This beautiful creation should be omnipresent: on every library shelf and bookstore, in waiting rooms of every healing profession, in hospitals, classrooms, law offices, prisons, in all places where religious community gathers to pray and contemplate, in Yoga studios, spiritual direction offices, athletic clubs, boardrooms, and of course on every coffee table.  Why? It offers true wisdom for a world on the brink of a new moral movement. How do people manage to choose life over and over and over? In time I hope this large volume will be re-published in a smaller format, more accessible, portable, and available to those with limited resources.

I asked Jackson what the most exciting thing was for him about this project, beside the flood of responses he got to his invitation to “come out” with depression. He said: “Most exciting and unexpected to me was the fact that these people, while in the very midst of despair, asked the most profound life questions, and derived remarkable insights from their struggles."

Spirituality is about the depth dimension of experience, and Jackson’s book accesses that beautifully and without judgment. Spirituality also has a social dimension. Stunningly, most of these depressed people found that the consistent presence of friends—friends who showed up and kept showing up, never giving up on them—were a foundational factor in their ability over and over to choose life, their own life.

Religion too was a healing factor for many portrait subjects. Why? You’d think there would be more anger at feeling abandoned by God, empty promises, or not being rescued from the darkness. Religion provides structure, hope, prayer, community, ethical guidelines, and the simple assurance of a sacred Presence who cares about each person—no matter what.

Jackson thought that the role of chaplains at MIT was misunderstood. “Chaplains offer a perspective—of much value and different from that of science.” Having been a chaplain myself in several settings, I’d say there is little more powerful than praying with a frightened vulnerable person, touching with permission, anointing with healing oils, blessing, listening forever. I can’t say how but it lifted me, the patient, and perhaps the family, out of the drear of cold, hard reality—momentarily and always.

I was saddened to hear Jackson say that, although his colleagues were supportive, the adjective “religious” at MIT was generally used to discount or dismiss an idea or concept as fanciful.

One subject, Rosalind Picard, Professor in the Program in Media Arts and Sciences and Faculty Chair of the MIT Mind-Hand Heart Initiative, challenged this attitude: “I grew up as an atheist, and I know religion is not a comfortable topic. And religious practice is not the only protective factor. But at MIT, we have to talk about all these pillars of well-being.”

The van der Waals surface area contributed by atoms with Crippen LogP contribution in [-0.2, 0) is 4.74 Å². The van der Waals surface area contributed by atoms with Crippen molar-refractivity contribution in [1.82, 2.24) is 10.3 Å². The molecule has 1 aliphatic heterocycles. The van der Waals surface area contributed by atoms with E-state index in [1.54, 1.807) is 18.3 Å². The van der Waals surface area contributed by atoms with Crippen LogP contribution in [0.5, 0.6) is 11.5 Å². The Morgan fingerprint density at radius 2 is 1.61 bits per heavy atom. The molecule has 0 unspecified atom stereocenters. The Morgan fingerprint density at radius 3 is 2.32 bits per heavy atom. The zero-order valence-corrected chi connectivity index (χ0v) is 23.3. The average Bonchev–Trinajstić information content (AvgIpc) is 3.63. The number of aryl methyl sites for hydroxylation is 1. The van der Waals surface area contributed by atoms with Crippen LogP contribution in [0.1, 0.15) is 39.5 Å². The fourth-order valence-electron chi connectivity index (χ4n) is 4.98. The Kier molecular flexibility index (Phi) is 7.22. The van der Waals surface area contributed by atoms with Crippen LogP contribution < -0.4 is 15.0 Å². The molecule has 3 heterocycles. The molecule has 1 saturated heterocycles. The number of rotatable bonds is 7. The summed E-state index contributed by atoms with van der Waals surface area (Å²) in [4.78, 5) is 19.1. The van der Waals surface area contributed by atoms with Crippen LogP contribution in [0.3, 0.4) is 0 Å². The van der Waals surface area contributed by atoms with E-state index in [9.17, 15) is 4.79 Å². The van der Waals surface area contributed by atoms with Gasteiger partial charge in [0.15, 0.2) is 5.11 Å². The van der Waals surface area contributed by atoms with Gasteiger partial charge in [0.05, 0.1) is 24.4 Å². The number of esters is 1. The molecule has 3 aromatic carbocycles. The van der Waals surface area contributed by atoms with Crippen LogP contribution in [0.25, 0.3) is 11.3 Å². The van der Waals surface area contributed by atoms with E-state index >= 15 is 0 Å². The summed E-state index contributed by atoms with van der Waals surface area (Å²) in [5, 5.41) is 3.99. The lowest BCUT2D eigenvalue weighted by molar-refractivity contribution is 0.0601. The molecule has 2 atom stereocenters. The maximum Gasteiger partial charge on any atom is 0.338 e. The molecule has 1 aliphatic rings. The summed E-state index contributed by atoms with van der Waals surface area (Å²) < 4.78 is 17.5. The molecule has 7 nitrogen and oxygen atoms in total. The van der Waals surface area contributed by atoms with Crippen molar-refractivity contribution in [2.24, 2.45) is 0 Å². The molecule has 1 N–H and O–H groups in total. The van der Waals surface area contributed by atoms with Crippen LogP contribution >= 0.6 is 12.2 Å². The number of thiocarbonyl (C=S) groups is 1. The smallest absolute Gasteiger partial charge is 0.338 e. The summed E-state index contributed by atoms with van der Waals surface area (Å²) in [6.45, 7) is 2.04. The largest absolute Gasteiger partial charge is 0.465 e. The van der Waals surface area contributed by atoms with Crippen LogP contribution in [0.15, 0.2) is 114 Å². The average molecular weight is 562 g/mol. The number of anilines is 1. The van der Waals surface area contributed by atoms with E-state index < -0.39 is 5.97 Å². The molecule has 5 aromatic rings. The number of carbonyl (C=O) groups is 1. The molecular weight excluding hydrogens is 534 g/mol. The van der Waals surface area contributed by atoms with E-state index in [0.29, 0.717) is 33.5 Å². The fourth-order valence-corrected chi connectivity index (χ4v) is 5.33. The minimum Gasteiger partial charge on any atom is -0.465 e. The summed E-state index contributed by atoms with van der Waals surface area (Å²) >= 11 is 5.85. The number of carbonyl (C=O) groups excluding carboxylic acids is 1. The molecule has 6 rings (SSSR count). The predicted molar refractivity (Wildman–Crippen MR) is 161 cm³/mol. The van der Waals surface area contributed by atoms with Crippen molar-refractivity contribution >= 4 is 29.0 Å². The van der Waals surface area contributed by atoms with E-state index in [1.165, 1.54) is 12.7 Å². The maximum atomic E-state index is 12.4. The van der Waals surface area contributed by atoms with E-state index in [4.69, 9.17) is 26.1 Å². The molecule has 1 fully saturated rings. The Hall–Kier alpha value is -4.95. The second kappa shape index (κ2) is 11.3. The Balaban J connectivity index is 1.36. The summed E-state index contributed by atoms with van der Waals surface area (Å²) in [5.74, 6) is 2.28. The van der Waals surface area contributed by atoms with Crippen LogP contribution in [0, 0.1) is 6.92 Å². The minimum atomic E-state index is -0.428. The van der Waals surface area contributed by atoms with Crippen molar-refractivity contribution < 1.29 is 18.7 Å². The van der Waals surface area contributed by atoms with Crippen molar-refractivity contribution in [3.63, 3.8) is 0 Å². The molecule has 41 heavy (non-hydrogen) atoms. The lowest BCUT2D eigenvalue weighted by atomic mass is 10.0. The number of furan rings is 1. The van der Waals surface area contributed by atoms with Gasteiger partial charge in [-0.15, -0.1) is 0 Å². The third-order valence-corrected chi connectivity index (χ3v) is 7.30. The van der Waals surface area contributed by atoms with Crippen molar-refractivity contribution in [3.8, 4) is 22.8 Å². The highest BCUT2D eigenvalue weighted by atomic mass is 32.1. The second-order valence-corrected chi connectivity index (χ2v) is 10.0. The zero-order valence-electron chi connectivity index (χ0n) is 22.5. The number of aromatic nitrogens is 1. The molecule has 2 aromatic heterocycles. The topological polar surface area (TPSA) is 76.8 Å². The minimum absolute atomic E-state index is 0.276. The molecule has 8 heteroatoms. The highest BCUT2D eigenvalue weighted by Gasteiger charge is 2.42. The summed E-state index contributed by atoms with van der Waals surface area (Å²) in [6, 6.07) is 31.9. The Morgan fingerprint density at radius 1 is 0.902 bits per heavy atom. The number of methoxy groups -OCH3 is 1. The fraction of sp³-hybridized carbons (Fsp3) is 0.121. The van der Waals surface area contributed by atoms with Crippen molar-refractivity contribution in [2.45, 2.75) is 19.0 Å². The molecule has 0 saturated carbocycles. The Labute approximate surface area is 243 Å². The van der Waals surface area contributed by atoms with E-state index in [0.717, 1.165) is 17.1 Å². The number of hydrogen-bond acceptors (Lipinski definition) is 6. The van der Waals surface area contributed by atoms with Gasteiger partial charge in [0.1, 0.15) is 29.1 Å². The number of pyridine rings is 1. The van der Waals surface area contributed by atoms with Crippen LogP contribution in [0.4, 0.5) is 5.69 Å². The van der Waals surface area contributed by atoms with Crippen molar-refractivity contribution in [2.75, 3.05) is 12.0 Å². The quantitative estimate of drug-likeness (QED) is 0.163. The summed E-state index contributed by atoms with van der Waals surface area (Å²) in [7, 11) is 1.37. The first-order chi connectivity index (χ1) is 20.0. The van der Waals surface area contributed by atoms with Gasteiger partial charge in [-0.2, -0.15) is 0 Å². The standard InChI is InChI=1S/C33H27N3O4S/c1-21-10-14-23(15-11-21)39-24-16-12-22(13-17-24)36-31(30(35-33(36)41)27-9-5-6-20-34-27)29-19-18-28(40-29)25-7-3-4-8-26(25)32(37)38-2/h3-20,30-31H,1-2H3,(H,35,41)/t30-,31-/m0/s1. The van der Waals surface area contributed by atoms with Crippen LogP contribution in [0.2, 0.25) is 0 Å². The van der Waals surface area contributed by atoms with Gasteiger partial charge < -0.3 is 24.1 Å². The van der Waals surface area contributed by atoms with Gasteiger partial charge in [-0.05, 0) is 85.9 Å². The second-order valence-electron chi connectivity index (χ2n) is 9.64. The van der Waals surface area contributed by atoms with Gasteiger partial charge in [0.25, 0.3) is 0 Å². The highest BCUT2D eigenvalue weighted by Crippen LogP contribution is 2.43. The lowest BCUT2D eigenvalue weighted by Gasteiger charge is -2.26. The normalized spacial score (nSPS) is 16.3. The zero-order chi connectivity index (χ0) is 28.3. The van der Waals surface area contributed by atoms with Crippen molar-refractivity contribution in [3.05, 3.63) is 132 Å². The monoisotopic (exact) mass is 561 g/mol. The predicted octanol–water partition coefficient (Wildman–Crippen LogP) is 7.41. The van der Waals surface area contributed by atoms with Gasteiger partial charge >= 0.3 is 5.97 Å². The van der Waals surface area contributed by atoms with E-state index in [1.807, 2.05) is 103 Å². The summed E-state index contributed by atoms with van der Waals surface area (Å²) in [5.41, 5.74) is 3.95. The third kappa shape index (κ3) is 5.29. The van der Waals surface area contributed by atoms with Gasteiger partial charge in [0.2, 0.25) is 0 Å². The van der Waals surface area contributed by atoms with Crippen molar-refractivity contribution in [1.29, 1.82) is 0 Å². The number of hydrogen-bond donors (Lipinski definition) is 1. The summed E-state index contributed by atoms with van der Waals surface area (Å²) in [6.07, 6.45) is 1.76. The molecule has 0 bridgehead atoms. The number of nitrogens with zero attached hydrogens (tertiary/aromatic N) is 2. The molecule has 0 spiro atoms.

We do not have much time to gladden the hearts and minds of those who travel the way with us, so be swift to love and make haste to be kind, and the blessing of the One who brings light into darkness be upon you and within you this day and always. AMEN.    (Amiel, paraphrase)   

Sunday, July 8, 2018

2018.07.08 The Real American Dream. Do Not Let It Die.

Most people think the “American dream” is that every American family will own their own home equipped with picket fence and other trimmings. Proprietorship is our dream and our downfall. Private property is our desire. Mine. Mine. Mine.

No, the American vision is far more extraordinary and far less selfish than a selfie. In a moving essay, “Mr. Lincoln,” published in a 2018 commemorative collection, Sweet Dreams, Story Catcher, the late Brian Doyle boldly proclaims: “He (Lincoln) gave his life for the extraordinary American idea. Do not let that idea die.”  
 That’s my prayer every day now. On July 4 it was my firecracker.

When I was in seventh grade a teacher asked us to identify someone we thought was the greatest human who ever lived—our hero. I immediately wrote Abraham Lincoln and felt quite sure of myself. I was thinking about ending slavery, winning a war for our side. Soon I was stricken with guilt because I had not identified Jesus as the greatest man. My guilt doubled when I realized that I’d never even thought of a woman—an unimaginable idea back in 1950. If I’d known enough I would have nominated Eleanor Roosevelt (below) even though my parents detested FDR.